In surgical procedures, many times intravenous (IV) lines or other delivery or drainage lines must remain in the patient after the procedure is complete. Described below in more detail is a medical system for removing a medical or surgical drape after completing a medical or surgical procedure without dislodging any remaining lines. The medical system includes features directed to manually tearing apart the medical drape, by hand, without using any tools (e.g., scissors). An advantage of the medical system is that it eliminates the potential for injury or damage caused by the tools. Another advantage of the medical system is that it consistently provides a clean and smooth tear in the medical drape. A further advantage of the medical system is that the tearing can be easily accomplished with the exertion of little force. Yet another advantage of the medical system is that it eliminates the potential for contamination of a sterile field, by adequately sealing adjoining edges of a drape cut in the medical drape.

Referring to FIG. 1, a medical drape 100 according to one embodiment of the medical system is illustrated generally as it would appear after being unfolded and ready for use in a surgical or medical procedure (for example, catheterization, angiography, and radiology). The drape 100 is generally a single use disposable drape and includes a main drape material 102 and has dimensions suitable for covering the patient's entire body, including, in some embodiments, the patient's head and face to assist in maintaining the sterility of the surgical area and thereby lower the risk of infection. In such embodiments, the total length of the drape 100 generally ranges from about 115 in. to about 125 in. (about 292 cm to about 318 cm). In other embodiments, the drape 100 may cover less than the patient's entire body and may have a length ranging generally from about 24 in. to about 150 in. (about 61 cm to about 381 in). The total width of the drape 10 generally ranges from about 24 in. to about 80 in. (about 61 cm to about 204 cm).

The drape 100 has a front side 104, which faces away from a patient when in use, and a back side 106, which contacts the patient when in use. The drape 100 includes a plurality of exterior edges 108a-108c. The main drape material 102 is generally made of a water-repellent or water-impermeable material and/or is coated with such a water-repellent or water impermeable material to prevent the passage of bodily fluids and/or contaminating microorganisms. For example, the main drape material 102 can include various woven, non-woven, hydroentangled materials, and/or combinations thereof. The base fabrics used in the main drape material 102 may include absorbent Airlaid, spunlace, blends of polyester, polypropylene, polyethylene, urethane, and/or combinations thereof. The drape material 102 may be manufactured using various methods, including a spunbond metblown spundbond (SMS) method, a spunbond metblown metblown spundbond method (SMMS), and a spunbond metblown metblown spundbond method (SMMMS). In alternative embodiments, one or more antimicrobial layers are added to further enhance antimicrobial protection. For example, an antimicrobial coating can be sprayed on the front side 104 and/or the back side 106 of the drape 100.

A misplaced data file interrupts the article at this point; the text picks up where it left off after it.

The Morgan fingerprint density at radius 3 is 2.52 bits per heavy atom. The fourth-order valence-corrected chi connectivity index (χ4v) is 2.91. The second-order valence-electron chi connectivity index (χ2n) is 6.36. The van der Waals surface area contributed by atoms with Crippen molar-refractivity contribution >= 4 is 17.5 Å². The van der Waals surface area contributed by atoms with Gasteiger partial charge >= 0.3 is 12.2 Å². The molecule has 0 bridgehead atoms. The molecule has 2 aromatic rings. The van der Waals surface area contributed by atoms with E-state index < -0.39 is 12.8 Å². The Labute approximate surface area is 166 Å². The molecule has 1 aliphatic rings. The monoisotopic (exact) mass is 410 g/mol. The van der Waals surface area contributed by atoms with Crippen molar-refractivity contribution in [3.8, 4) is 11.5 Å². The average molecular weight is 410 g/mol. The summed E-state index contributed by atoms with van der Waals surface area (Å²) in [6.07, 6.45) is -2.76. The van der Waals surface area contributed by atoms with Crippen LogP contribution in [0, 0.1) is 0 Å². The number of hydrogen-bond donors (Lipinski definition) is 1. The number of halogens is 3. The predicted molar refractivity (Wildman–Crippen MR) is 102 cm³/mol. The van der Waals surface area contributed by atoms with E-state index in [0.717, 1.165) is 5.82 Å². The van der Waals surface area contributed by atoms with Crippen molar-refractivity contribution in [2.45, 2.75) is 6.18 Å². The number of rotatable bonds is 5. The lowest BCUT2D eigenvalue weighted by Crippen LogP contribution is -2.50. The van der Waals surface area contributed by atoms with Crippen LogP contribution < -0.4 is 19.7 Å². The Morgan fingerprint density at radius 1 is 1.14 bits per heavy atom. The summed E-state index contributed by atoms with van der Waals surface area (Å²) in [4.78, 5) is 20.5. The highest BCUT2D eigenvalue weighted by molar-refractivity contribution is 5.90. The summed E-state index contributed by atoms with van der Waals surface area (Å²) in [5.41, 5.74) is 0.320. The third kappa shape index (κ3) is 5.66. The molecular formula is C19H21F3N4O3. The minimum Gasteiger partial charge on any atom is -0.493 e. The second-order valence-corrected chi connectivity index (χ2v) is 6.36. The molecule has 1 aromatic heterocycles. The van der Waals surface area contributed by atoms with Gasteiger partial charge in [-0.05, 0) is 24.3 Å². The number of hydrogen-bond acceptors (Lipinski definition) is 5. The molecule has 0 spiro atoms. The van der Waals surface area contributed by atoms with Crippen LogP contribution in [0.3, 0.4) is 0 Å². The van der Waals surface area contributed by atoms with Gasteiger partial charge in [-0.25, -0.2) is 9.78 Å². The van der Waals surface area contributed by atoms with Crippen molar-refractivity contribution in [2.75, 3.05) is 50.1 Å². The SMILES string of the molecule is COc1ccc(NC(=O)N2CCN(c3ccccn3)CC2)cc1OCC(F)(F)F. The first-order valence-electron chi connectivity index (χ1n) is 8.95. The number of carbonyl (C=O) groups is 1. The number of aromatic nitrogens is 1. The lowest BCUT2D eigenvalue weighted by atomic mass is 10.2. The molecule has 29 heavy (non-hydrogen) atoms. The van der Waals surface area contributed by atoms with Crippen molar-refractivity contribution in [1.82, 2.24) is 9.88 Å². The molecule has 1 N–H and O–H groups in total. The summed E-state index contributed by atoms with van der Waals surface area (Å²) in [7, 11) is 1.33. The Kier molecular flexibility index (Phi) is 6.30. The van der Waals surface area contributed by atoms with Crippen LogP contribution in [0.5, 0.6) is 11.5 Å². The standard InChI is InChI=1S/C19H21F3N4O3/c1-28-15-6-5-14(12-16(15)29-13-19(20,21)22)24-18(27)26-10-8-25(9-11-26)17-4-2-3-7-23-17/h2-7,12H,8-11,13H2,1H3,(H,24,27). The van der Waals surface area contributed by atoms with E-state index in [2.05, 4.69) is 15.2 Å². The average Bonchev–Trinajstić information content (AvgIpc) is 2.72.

A fenestration 110 is optionally positioned on and extends completely through the thickness of the main drape material 102. The fenestration 110 allows for a surgical or other medical procedures to be performed therethrough. For example, a catheter tube 112 can be attached directly to the patient through the fenestration 110. In alternative embodiments, additional fenestrations can be positioned on the main drape material 102 and in any suitable location on the main drape material 102. Furthermore, although the fenestration 110 has been illustrated to be generally rectangular in the described embodiment, in alternative embodiments the fenestration(s) can be generally circular, egg-shaped, oval-shaped, pear-shaped, football-shaped, or the like. It is further contemplated that the drape may have any of the properties described herein, regardless of the shape, number, and/or location of the fenestrations.